Modern aero engine components are subjected to extreme conditions were high wear rate, excessive fatigue cycles, and severe thermal attack are inevitable. These aggressive conditions reduce the service life of components. Its generic effect is magnified in the light of understanding the fact that aero engine parts are highly sensitive to functional and dimensional precision; therefore, repair and replacement are great factors that promote downtime during operation. Hard thermal barrier coatings have been used in recent times due to their optimized properties for maximum load bearing proficiency with high temperature capability to meet performance and durability required. Nevertheless, less emphasis is being given to the coating-substrate interaction. Functionally graded structures have better synergy and flexibility in composition than coatings, giving rise to controlled microstructure and improved properties in withstanding acute state of affairs. Such materials can be fabricated using Laser Engineered Net Shaping (LENS™), a laser-based additive manufacturing technique. LENS™ offers a great deal in rapid prototyping, repair, and fabrication of three-dimensional dense structures with superior properties in comparison with traditionally fabricated structures. The manufacture of aero engine components with functionally graded materials, using LENS™, can absolutely mitigate the nuisance of buy-to-fly ratio, lost time in repair and maintenance, and maximize controlled dimension and multi-geometric properties, enhanced wear resistance, and high temperature strength. This review presents an extensive contribution in terms of insightful understanding of processing parameters and their interactions on fabrication of functionally graded stainless steel, which definitely influence the final product quality.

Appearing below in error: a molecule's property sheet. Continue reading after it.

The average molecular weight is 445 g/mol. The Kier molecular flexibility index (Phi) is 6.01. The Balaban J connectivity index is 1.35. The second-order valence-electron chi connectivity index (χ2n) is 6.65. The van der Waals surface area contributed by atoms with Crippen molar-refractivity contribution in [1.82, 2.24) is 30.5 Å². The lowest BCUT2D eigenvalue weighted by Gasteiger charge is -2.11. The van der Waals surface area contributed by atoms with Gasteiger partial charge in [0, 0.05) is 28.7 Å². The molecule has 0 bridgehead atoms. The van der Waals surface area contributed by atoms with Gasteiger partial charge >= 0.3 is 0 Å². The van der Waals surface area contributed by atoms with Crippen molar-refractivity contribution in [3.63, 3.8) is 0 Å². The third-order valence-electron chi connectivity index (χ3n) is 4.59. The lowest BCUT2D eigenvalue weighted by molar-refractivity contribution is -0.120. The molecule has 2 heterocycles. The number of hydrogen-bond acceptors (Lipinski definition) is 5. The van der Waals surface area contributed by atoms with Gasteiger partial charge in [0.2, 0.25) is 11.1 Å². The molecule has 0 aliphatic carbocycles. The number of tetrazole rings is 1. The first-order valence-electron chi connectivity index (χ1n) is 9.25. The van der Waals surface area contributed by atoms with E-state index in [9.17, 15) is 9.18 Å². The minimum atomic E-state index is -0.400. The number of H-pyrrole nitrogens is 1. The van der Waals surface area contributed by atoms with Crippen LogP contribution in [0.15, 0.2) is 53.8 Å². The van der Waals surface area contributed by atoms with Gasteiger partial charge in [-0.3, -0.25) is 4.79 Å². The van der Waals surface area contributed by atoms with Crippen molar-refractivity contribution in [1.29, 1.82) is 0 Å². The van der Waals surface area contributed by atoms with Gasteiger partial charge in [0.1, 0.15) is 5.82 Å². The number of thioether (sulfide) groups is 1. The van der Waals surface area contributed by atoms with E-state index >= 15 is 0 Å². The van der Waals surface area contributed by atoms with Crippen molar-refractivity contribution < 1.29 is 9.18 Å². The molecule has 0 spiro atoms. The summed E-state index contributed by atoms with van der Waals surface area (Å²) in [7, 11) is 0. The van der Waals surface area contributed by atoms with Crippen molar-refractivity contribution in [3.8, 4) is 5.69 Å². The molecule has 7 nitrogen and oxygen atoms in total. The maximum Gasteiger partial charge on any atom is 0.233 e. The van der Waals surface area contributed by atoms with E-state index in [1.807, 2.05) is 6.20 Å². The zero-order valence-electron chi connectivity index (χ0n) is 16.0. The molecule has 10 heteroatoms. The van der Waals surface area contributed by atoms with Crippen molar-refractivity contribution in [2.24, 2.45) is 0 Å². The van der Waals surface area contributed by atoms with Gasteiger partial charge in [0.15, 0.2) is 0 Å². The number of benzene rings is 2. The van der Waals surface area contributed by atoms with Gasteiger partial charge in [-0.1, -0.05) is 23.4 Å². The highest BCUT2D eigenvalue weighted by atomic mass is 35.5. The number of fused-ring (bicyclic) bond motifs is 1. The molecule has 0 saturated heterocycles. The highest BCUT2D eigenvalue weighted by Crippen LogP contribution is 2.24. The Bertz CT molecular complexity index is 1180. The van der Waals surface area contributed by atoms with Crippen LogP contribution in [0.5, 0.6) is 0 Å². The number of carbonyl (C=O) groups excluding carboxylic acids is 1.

Part of the book: Fiber Laser
The financial prudence of the global world is shaken due to the vigor induced by corrosion as the degradation of essential assets, namely, oil and gas platforms and marine machineries, appears as a red-flagged situation. The exacerbation created by chemical degradation of these assets is as a result of the presence of saltwater, and the highly dominating activity of salt in the atmosphere poses a critical influence in selecting the mode of corrosion prevention to be integrated. As the hunger for longer term service and cost effectiveness of protection increases, studies are clustered in the search of new corrosion-resistant coatings while adhering to the increasing stringent environmental code of practice. Porosity is a key factor which is considered in the development of corrosion-resistant coatings, stimulating localized forms of corrosion, such as galvanic and crevice corrosion. Nevertheless, researches have been implemented to coin this challenge by acquiring full understanding of effective parameters of salt bath conditions, their interactions, and influence on the degree of uniform electrodeposition. A significant contribution is presented in the light of reviewing the possibility of computational analysis of system and design parameters in optimizing the deposition rate and quality.